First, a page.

Child mental health figure heads, Peter Fonagy and Miranda Wolpert, debate the use of ‘recovery’ as a concept in latest CORC- and EBPU-hosted public seminars
A mixture of child mental health practitioners, researchers and students attended a packed debate between Professor Peter Fonagy and Professor Miranda Wolpert, arguing respectively for and against the motion: “Recovery* should not be used as an indicator of outcome in child mental health”.
Organised by the Child Outcomes Research Consortium (CORC) and the Evidence Based Practice Unit (EBPU) based at the Anna Freud National Centre for Children and Families, the event was the second in the “So What?” seminar series which asks "so what does this mean for policy and practice?" of recent research/evidence in child mental health.
For the purposes of the debate, recovery* was defined as ‘change in the severity of symptoms from above a given or clinical threshold before treatment, to below that threshold following treatment’. This aligned the debate with the findings of the latest CORC report on child and parent-reported outcomes from children and young people’s mental health services. Professors Fonagy and Wolpert each presented their argument before taking questions and comments from the floor, Twitter and a pre-event survey of attendees. These included:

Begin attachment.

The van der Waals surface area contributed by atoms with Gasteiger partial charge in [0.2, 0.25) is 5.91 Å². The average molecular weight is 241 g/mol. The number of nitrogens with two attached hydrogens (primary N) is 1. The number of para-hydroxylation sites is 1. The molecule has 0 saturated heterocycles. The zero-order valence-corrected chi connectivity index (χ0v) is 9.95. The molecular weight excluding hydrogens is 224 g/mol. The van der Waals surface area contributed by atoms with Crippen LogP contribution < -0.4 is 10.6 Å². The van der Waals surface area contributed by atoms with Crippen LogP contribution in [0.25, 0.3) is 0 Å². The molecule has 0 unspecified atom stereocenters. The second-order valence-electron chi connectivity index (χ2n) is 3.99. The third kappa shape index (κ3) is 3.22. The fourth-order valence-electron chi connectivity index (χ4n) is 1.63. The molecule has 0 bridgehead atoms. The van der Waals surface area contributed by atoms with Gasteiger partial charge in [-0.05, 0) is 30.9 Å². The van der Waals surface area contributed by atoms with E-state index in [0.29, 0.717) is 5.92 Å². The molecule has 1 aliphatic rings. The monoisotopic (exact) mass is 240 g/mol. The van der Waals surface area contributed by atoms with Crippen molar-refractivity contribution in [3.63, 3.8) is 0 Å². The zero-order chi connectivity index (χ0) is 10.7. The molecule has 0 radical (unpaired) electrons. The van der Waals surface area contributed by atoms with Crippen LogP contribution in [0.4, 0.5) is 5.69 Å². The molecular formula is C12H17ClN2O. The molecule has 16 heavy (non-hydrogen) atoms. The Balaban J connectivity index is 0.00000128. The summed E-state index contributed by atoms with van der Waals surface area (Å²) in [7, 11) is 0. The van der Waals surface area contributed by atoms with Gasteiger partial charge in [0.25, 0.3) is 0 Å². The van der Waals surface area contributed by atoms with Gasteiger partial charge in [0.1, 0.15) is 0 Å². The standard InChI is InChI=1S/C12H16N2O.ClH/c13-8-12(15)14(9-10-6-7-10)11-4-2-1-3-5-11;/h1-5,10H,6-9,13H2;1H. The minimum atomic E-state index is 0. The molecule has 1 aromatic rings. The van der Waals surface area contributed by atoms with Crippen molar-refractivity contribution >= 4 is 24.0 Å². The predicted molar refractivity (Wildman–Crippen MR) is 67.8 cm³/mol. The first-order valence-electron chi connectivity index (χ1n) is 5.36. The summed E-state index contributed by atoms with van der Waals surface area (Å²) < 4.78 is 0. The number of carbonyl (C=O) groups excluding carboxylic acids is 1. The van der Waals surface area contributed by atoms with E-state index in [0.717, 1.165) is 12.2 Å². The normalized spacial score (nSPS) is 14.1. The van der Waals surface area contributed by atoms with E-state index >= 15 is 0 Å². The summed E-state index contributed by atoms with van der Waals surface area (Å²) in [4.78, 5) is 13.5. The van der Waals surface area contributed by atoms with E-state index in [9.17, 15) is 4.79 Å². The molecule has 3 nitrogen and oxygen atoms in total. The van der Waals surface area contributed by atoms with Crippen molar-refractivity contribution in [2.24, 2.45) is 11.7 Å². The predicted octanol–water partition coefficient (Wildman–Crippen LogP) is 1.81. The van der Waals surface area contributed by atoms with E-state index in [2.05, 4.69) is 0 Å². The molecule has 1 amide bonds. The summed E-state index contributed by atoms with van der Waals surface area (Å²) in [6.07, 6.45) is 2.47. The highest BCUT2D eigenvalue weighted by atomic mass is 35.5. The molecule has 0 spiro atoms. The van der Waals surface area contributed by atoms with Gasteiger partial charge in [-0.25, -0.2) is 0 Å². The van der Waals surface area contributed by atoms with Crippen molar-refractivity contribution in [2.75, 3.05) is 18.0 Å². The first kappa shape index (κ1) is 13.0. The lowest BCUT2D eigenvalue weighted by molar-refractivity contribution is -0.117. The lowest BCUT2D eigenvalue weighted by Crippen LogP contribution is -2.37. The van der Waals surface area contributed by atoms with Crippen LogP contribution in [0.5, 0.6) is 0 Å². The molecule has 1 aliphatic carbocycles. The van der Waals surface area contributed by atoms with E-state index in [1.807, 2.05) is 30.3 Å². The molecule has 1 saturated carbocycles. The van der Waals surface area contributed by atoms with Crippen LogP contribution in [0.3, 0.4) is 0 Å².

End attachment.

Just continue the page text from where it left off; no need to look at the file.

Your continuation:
“Do we need a benchmark to help us to understand when children and young people are/are not getting better and think about why they are not recovering?”
“A focus on ‘recovery’ can be narrow – once a child has ticked the right outcome boxes are they discharged even though they’re still suffering?”
Attendees voted for and against the motion at the start and end of the debate, interestingly shifting from a near 50/50 split at the beginning to being overwhelming ‘for’ at its close.
Professor Miranda Wolpert said: "Although I am gutted about having lost so resoundingly to Peter's arguments, I enjoyed the debate and hope it raised for people the genuine challenges of how to helpfully assess outcomes for children and young people accessing mental health services. I remain interested in the idea of using recovery as a clear metric that can aid discussions but recognise I have not convinced all of the utility of this approach!"